Accounting Conservatism and the Relation Between Returns and Accounting Data

Accounting Conservatism and the Relation Between Returns and Accounting Data This study adds change in cash investments and change in lagged operating assets to the regression of returns on earnings levels and earnings changes examined in Easton and Harris (1991). We argue that a positive coefficient on change in cash investments captures conservatism associated with investments in positive net present value projects the effects of which will not flow into the accounting statements until the expected future benefits are realized. A positive coefficient on change in lagged operating assets implies accounting conservatism associated with the application of accounting rules to operating assets in place. Our empirical results are, in general, consistent with these arguments. We examine differences in conservatism across samples with different market to book ratios, we compare firms with non-negative returns with firms with negative returns, we compare firms reporting losses with firms reporting profits, and we examine firms in different industries, firms with different levels of research and development expenditure, different amounts of depreciation, different amounts of advertising expense, and firms that adopt LIFO inventory valuation compared with those that adopt an alternative to LIFO. http://www.deepdyve.com/assets/images/DeepDyve-Logo-lg.png Review of Accounting Studies Springer Journals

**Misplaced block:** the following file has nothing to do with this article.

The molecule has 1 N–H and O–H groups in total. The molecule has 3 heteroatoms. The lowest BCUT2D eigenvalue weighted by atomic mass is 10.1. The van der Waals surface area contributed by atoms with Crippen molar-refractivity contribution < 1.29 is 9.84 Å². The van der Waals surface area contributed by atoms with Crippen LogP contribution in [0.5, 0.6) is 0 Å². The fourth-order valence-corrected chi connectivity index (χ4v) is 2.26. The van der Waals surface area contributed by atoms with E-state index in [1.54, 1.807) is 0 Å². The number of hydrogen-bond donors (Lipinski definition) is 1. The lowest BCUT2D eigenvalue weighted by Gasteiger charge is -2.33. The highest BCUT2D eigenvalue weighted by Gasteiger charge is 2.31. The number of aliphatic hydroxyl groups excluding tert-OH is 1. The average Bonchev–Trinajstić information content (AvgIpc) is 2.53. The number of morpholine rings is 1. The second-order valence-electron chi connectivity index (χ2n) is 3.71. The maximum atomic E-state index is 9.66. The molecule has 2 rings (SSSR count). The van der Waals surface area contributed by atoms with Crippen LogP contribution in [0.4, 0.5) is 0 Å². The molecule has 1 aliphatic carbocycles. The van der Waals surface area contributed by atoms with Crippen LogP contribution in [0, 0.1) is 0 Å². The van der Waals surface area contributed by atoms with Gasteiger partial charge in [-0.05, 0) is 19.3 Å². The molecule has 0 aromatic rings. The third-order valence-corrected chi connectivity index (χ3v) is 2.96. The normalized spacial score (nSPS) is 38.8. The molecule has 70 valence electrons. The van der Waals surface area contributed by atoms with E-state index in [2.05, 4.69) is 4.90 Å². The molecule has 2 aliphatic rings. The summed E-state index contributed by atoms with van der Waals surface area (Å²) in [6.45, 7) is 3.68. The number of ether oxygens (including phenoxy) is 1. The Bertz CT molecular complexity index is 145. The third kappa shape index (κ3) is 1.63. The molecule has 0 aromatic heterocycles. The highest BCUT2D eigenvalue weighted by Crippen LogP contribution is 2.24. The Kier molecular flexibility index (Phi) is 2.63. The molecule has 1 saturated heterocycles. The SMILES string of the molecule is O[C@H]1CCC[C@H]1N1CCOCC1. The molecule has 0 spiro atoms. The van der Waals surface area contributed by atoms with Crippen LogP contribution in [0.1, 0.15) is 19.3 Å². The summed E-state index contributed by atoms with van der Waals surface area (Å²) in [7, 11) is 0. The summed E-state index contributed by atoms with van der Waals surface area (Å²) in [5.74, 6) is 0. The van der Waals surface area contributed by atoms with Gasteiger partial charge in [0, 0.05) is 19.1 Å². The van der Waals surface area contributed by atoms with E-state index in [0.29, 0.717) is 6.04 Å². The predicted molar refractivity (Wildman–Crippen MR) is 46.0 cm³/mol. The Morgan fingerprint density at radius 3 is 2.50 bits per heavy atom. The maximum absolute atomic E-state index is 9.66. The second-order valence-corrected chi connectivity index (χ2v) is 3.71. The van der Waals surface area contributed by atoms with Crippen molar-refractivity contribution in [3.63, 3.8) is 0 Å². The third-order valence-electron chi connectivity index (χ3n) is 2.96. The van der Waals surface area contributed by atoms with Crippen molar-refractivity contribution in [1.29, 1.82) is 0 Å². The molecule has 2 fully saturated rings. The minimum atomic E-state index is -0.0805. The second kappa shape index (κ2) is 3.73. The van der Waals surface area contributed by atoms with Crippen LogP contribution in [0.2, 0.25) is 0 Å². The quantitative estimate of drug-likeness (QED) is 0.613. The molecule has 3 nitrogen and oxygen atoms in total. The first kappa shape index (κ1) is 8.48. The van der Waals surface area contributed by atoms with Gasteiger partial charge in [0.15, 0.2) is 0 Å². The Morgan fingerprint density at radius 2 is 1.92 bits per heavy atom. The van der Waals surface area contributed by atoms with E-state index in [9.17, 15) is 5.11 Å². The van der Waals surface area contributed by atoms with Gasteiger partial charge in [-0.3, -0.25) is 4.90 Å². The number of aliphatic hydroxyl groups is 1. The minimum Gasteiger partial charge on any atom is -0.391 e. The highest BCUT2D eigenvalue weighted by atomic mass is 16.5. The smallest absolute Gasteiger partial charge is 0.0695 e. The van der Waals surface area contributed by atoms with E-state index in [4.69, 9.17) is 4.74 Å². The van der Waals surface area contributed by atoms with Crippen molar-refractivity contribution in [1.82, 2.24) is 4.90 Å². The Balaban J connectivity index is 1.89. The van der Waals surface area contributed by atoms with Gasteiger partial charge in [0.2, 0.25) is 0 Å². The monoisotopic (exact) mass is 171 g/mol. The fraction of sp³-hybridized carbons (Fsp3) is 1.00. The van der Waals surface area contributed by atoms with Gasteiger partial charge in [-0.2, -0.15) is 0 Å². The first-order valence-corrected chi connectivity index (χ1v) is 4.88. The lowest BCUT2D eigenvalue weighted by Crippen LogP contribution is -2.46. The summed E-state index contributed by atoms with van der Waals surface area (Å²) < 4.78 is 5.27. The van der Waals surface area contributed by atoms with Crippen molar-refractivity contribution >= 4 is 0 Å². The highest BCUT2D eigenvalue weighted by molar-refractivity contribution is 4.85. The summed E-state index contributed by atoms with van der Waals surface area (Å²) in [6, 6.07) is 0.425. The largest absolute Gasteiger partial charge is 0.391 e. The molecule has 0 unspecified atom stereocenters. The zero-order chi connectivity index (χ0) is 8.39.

Accounting Conservatism and the Relation Between Returns and Accounting Data

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Publisher
Kluwer Academic Publishers
Copyright
Copyright © 2004 by Kluwer Academic Publishers
Subject
Business and Management; Accounting/Auditing; Corporate Finance; Public Finance
ISSN
1380-6653
eISSN
1573-7136
D.O.I.
10.1007/s11142-004-7794-6
Publisher site
See Article on Publisher Site

Abstract

This study adds change in cash investments and change in lagged operating assets to the regression of returns on earnings levels and earnings changes examined in Easton and Harris (1991). We argue that a positive coefficient on change in cash investments captures conservatism associated with investments in positive net present value projects the effects of which will not flow into the accounting statements until the expected future benefits are realized. A positive coefficient on change in lagged operating assets implies accounting conservatism associated with the application of accounting rules to operating assets in place. Our empirical results are, in general, consistent with these arguments. We examine differences in conservatism across samples with different market to book ratios, we compare firms with non-negative returns with firms with negative returns, we compare firms reporting losses with firms reporting profits, and we examine firms in different industries, firms with different levels of research and development expenditure, different amounts of depreciation, different amounts of advertising expense, and firms that adopt LIFO inventory valuation compared with those that adopt an alternative to LIFO.

Journal

Review of Accounting StudiesSpringer Journals

Published: Sep 4, 2004

References

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